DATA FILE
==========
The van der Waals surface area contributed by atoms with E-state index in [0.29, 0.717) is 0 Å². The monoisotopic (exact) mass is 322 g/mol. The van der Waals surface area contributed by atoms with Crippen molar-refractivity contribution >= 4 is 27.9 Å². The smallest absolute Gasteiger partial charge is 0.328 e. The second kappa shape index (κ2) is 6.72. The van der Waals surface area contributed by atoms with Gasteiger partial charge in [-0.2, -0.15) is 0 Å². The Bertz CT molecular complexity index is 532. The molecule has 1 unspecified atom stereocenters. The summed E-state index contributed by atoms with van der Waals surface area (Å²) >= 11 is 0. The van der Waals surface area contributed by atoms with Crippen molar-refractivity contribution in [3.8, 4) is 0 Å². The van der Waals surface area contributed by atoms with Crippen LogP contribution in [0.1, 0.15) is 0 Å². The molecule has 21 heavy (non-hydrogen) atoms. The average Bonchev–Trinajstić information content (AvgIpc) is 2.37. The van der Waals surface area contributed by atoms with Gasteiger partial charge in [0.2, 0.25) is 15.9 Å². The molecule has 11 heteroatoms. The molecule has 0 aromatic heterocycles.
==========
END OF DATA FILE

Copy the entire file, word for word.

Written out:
The van der Waals surface area contributed by atoms with E-state index in [0.29, 0.717) is 0 Å². The monoisotopic (exact) mass is 322 g/mol. The van der Waals surface area contributed by atoms with Crippen molar-refractivity contribution >= 4 is 27.9 Å². The smallest absolute Gasteiger partial charge is 0.328 e. The second kappa shape index (κ2) is 6.72. The van der Waals surface area contributed by atoms with Gasteiger partial charge in [-0.2, -0.15) is 0 Å². The Bertz CT molecular complexity index is 532. The molecule has 1 unspecified atom stereocenters. The summed E-state index contributed by atoms with van der Waals surface area (Å²) >= 11 is 0. The van der Waals surface area contributed by atoms with Crippen molar-refractivity contribution in [3.8, 4) is 0 Å². The van der Waals surface area contributed by atoms with Crippen LogP contribution in [0.1, 0.15) is 0 Å². The molecule has 21 heavy (non-hydrogen) atoms. The average Bonchev–Trinajstić information content (AvgIpc) is 2.37. The van der Waals surface area contributed by atoms with Gasteiger partial charge in [0.2, 0.25) is 15.9 Å². The molecule has 11 heteroatoms. The molecule has 0 aromatic heterocycles.